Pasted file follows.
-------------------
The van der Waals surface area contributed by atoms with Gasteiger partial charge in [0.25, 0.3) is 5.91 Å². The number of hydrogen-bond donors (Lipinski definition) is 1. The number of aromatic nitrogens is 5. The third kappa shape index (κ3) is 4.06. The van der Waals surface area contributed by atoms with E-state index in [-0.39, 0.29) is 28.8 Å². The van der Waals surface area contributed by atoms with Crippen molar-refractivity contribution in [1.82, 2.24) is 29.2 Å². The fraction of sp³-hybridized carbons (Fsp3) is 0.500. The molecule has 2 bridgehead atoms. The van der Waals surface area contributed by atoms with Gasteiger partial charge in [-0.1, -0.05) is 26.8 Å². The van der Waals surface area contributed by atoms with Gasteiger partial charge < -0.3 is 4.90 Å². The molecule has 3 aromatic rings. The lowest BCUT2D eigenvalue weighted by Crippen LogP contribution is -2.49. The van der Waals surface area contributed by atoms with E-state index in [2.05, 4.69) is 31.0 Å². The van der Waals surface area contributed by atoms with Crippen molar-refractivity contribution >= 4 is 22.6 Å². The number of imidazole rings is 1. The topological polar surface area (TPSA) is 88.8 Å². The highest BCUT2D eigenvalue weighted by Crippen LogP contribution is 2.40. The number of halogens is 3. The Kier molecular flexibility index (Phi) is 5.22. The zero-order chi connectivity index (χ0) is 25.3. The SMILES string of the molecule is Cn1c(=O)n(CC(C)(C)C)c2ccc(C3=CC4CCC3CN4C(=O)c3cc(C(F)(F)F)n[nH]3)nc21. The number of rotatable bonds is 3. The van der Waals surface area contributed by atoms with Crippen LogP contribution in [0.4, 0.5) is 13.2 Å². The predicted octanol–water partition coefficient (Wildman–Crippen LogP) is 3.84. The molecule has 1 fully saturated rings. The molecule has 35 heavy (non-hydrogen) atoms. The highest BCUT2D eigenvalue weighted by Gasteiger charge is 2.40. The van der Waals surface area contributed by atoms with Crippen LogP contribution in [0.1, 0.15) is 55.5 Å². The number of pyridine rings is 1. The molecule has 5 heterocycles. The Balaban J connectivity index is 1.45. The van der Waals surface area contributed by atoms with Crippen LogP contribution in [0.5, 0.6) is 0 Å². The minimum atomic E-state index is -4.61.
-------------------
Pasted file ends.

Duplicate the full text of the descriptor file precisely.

The van der Waals surface area contributed by atoms with Gasteiger partial charge in [0.25, 0.3) is 5.91 Å². The number of hydrogen-bond donors (Lipinski definition) is 1. The number of aromatic nitrogens is 5. The third kappa shape index (κ3) is 4.06. The van der Waals surface area contributed by atoms with E-state index in [-0.39, 0.29) is 28.8 Å². The van der Waals surface area contributed by atoms with Crippen molar-refractivity contribution in [1.82, 2.24) is 29.2 Å². The fraction of sp³-hybridized carbons (Fsp3) is 0.500. The molecule has 2 bridgehead atoms. The van der Waals surface area contributed by atoms with Gasteiger partial charge in [-0.1, -0.05) is 26.8 Å². The van der Waals surface area contributed by atoms with Gasteiger partial charge < -0.3 is 4.90 Å². The molecule has 3 aromatic rings. The lowest BCUT2D eigenvalue weighted by Crippen LogP contribution is -2.49. The van der Waals surface area contributed by atoms with E-state index in [2.05, 4.69) is 31.0 Å². The van der Waals surface area contributed by atoms with Crippen molar-refractivity contribution >= 4 is 22.6 Å². The number of imidazole rings is 1. The topological polar surface area (TPSA) is 88.8 Å². The highest BCUT2D eigenvalue weighted by Crippen LogP contribution is 2.40. The number of halogens is 3. The Kier molecular flexibility index (Phi) is 5.22. The zero-order chi connectivity index (χ0) is 25.3. The SMILES string of the molecule is Cn1c(=O)n(CC(C)(C)C)c2ccc(C3=CC4CCC3CN4C(=O)c3cc(C(F)(F)F)n[nH]3)nc21. The number of rotatable bonds is 3. The van der Waals surface area contributed by atoms with Crippen LogP contribution in [0.4, 0.5) is 13.2 Å². The predicted octanol–water partition coefficient (Wildman–Crippen LogP) is 3.84. The molecule has 1 fully saturated rings. The molecule has 35 heavy (non-hydrogen) atoms. The highest BCUT2D eigenvalue weighted by Gasteiger charge is 2.40. The van der Waals surface area contributed by atoms with Crippen LogP contribution in [0.1, 0.15) is 55.5 Å². The number of pyridine rings is 1. The molecule has 5 heterocycles. The Balaban J connectivity index is 1.45. The van der Waals surface area contributed by atoms with Crippen LogP contribution in [0.5, 0.6) is 0 Å². The minimum atomic E-state index is -4.61.